The 2014 NCAA Men’s Basketball tournament has come to an end and ProOrtho congratulates all the teams who have made it to the tournament. March Madness is a frenetic tournament of college teams on their quest to be the best. Getting to this tournament takes a great deal of work and stamina.
Basketball is a fast moving, explosive sport and sometimes injuries can occur. Common basketball injuries include:
Treatment for an ankle sprain involves rest, ice, compression, and elevation (RICE). The need for X-rays and evaluation by a ProOrtho physician is determined on a case-by- case basis and depends on the severity and location of pain. If there is pain and swelling over the bone itself or the inability to bear weight this may need further evaluation. In a child or adolescent an injury to the ankle could represent a simple sprain or could be the result of an injury to the growth plates located around the ankle and should be evaluated by a physician.
Jammed fingers occur when the ball contacts the end of the finger and results in significant swelling of a single joint. Application of ice and buddy taping the finger to the adjacent finger may provide some relief and allow the athlete to return to play. If pain and swelling persist, evaluation by a physician or athletic trainer is recommended and an x-ray of the finger may be needed.
Basketball requires extensive stop and go and cutting maneuvers which can put the knee at risk. Injury to the medial collateral ligament is most common following a blow to the outside of the knee and can often be treated with ice, bracing and a gradual return to activity. An injury to anterior cruciate ligament can occur from either a contact or noncontact mechanism. A pop is often felt and is followed by swelling. Meniscus tears often occur from twisting injuries. Any knee injury that results in swelling should be evaluated by a trainer or physician.
Deep thigh bruising
Commonly referred to as “Charley Horses” thigh contusions can be very painful. They result from an impaction to quadriceps muscle. Treatment includes rest, ice, compression, and elevation. Commercially available girdles with thigh pads are now available for protection.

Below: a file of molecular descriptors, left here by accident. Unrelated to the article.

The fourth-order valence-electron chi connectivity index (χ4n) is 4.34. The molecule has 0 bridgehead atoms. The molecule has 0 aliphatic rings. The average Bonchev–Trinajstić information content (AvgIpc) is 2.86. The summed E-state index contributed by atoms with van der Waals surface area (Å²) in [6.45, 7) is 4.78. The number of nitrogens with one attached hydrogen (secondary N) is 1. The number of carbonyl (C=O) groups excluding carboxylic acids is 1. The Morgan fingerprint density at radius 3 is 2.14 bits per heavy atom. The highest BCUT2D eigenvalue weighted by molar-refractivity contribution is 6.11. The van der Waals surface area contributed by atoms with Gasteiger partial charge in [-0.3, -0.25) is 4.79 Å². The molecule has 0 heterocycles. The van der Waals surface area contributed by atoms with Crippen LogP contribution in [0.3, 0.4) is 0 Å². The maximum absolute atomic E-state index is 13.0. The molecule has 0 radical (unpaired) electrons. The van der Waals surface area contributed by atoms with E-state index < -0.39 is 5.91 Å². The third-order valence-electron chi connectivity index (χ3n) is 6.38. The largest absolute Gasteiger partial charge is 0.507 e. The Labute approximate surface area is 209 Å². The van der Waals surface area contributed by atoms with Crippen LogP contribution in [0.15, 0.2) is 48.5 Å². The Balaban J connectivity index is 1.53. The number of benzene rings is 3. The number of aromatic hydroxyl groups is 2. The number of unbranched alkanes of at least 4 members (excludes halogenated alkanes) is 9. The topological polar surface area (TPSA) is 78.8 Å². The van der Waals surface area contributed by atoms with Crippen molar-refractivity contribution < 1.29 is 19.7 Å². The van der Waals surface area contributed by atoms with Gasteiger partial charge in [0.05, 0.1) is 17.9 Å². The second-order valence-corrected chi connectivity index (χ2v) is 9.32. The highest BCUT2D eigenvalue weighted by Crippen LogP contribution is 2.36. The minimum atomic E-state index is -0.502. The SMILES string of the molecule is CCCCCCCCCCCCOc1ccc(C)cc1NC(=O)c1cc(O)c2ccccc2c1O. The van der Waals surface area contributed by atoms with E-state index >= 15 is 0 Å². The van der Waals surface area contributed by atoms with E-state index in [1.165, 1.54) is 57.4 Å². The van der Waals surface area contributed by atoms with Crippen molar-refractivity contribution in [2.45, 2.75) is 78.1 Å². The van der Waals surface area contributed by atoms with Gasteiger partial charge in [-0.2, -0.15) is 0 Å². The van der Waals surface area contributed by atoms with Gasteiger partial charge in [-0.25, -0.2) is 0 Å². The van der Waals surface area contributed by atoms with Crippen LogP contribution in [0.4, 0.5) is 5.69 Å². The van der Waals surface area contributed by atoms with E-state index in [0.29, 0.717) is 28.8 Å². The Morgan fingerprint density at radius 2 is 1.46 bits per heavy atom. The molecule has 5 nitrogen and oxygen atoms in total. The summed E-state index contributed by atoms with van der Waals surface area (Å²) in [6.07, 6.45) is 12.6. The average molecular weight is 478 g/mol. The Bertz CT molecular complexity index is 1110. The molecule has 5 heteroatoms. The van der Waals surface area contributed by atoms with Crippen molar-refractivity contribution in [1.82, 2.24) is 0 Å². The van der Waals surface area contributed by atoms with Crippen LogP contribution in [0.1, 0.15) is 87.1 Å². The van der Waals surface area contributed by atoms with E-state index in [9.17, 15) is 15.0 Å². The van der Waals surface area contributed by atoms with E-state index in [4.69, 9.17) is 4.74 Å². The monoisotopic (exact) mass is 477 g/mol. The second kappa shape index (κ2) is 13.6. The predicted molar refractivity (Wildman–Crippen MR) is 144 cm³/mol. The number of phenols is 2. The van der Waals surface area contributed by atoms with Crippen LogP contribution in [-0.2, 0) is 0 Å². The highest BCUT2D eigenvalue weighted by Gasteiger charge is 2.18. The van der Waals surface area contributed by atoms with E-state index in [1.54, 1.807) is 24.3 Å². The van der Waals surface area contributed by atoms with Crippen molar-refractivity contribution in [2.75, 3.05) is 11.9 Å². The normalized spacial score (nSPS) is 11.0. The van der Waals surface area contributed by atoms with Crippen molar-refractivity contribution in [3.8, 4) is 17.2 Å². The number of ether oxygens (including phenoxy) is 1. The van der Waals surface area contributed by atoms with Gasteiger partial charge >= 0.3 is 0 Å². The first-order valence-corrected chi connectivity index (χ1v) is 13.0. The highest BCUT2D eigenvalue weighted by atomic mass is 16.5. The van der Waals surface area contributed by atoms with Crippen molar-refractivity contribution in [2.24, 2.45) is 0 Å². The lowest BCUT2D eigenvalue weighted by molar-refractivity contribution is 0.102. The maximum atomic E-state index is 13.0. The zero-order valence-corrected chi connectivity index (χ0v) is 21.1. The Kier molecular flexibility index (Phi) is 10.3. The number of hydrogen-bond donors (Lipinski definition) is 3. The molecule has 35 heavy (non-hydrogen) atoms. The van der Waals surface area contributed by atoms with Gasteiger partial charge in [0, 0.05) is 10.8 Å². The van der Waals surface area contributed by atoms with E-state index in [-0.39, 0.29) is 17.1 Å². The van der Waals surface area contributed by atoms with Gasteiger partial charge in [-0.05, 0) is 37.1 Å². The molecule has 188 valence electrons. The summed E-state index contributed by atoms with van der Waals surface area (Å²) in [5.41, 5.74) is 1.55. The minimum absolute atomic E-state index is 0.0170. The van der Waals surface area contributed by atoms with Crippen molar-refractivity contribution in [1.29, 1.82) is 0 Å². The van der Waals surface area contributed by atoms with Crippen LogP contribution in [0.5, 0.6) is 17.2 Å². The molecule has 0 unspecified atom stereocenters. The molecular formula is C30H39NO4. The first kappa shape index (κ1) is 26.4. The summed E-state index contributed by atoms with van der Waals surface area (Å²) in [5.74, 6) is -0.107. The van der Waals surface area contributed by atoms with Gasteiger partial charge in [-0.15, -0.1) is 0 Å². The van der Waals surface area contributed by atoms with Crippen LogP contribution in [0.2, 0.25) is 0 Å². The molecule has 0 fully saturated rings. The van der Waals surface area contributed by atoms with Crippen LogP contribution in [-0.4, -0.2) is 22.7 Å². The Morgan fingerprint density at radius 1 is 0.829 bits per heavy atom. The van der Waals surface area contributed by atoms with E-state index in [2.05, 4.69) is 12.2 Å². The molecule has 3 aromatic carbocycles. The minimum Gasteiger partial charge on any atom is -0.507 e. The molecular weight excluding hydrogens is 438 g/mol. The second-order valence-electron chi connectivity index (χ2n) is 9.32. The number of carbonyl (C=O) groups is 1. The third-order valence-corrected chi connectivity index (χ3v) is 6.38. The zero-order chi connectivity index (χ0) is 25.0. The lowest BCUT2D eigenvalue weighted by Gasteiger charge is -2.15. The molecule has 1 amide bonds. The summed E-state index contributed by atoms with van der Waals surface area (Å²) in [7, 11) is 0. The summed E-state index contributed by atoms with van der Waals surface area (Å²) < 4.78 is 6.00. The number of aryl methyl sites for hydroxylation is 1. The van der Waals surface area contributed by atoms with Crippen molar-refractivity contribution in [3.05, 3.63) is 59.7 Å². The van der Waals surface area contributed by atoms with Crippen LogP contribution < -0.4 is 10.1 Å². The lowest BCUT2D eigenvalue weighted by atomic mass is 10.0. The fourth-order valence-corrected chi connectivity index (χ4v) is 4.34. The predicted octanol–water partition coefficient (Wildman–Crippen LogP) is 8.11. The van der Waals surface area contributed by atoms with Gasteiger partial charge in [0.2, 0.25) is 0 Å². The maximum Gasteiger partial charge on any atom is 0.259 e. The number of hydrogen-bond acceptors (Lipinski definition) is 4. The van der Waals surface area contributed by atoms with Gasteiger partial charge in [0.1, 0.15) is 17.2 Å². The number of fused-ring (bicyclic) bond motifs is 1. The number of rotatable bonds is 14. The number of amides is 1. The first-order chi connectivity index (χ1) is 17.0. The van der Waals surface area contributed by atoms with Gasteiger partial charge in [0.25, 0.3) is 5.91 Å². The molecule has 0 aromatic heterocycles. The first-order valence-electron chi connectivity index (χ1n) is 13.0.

Stress fractures can occur from a rapid increase in activity level or training or from overtraining. Stress fractures in basketball most commonly occur in the foot and lower leg (tibia). Once diagnosed, a period of immobilization and activity modification is recommended. For some stress fractures non-weight bearing is recommended. Return to play is permitted once the fracture has completely healed and the athlete is pain free.
Prevention of Basketball Injuries
- Have a pre-season physical examination and follow recommendations of your physician.
- Work on conditioning before the season starts and maintain proper fitness.
- After a period of inactivity, progress gradually back to full-contact basketball through activities such as aerobic conditioning, strength training, and agility training.
- Avoid overuse injuries – more is not always better. Try to avoid the pressure that is now exerted on many young athletes to over-train. Listen to your body and decrease training time and intensity if pain or discomfort develops. This will reduce the risk of injury and help avoid “burn-out.”
- Hydrate adequately – waiting until you are thirsty is often too late to hydrate properly
- Talk with your coach, a ProOrtho physician and/or athletic trainer about an ACL injury prevention program and incorporating the training principles into team warm-ups.
- The athlete should return to play only when clearance is granted by a health care professional.
Dr. Clinton reminds everyone that “Conditioning and flexibility are key as they reduce the risk of injury during the season. In addition all players, especially girls and women, should be participating in an ACL prevention program.”
If you believe you are suffering from a basketball-related injury and need specialized orthopedic care, ProOrtho provides excellent treatment options available for you. Please feel free to contact us at (425) 823-4000 or email us at ProOrthoAppointment@proliancesurgeons.com to schedule an appointment.